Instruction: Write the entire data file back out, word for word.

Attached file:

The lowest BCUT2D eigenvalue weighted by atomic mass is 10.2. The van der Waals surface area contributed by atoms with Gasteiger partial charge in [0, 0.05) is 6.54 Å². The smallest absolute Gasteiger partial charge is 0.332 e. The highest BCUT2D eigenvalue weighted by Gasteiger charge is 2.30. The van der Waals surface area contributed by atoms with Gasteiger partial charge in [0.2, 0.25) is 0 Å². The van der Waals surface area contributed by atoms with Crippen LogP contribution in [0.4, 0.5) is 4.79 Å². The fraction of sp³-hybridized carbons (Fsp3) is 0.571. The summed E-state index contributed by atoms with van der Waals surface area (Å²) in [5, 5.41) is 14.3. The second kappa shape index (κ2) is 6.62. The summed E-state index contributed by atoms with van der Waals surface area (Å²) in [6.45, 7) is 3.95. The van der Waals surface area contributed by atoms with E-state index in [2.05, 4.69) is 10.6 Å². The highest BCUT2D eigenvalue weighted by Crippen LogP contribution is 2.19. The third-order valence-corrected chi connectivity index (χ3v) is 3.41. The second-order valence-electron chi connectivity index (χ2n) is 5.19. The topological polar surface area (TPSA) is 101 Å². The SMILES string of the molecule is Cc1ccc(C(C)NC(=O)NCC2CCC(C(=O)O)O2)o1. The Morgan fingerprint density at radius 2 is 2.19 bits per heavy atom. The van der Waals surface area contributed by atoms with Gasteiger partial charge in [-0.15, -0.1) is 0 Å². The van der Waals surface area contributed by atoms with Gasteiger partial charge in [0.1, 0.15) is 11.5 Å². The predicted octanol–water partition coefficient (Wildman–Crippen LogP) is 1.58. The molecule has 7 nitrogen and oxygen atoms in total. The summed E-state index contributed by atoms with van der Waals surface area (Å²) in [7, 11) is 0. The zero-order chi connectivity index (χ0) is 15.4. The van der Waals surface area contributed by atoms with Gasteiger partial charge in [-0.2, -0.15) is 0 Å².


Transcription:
The lowest BCUT2D eigenvalue weighted by atomic mass is 10.2. The van der Waals surface area contributed by atoms with Gasteiger partial charge in [0, 0.05) is 6.54 Å². The smallest absolute Gasteiger partial charge is 0.332 e. The highest BCUT2D eigenvalue weighted by Gasteiger charge is 2.30. The van der Waals surface area contributed by atoms with Gasteiger partial charge in [0.2, 0.25) is 0 Å². The van der Waals surface area contributed by atoms with Crippen LogP contribution in [0.4, 0.5) is 4.79 Å². The fraction of sp³-hybridized carbons (Fsp3) is 0.571. The summed E-state index contributed by atoms with van der Waals surface area (Å²) in [5, 5.41) is 14.3. The second kappa shape index (κ2) is 6.62. The summed E-state index contributed by atoms with van der Waals surface area (Å²) in [6.45, 7) is 3.95. The van der Waals surface area contributed by atoms with E-state index in [2.05, 4.69) is 10.6 Å². The highest BCUT2D eigenvalue weighted by Crippen LogP contribution is 2.19. The third-order valence-corrected chi connectivity index (χ3v) is 3.41. The second-order valence-electron chi connectivity index (χ2n) is 5.19. The topological polar surface area (TPSA) is 101 Å². The SMILES string of the molecule is Cc1ccc(C(C)NC(=O)NCC2CCC(C(=O)O)O2)o1. The Morgan fingerprint density at radius 2 is 2.19 bits per heavy atom. The van der Waals surface area contributed by atoms with Gasteiger partial charge in [-0.15, -0.1) is 0 Å². The van der Waals surface area contributed by atoms with Gasteiger partial charge in [0.1, 0.15) is 11.5 Å². The predicted octanol–water partition coefficient (Wildman–Crippen LogP) is 1.58. The molecule has 7 nitrogen and oxygen atoms in total. The summed E-state index contributed by atoms with van der Waals surface area (Å²) in [7, 11) is 0. The zero-order chi connectivity index (χ0) is 15.4. The van der Waals surface area contributed by atoms with Gasteiger partial charge in [-0.2, -0.15) is 0 Å².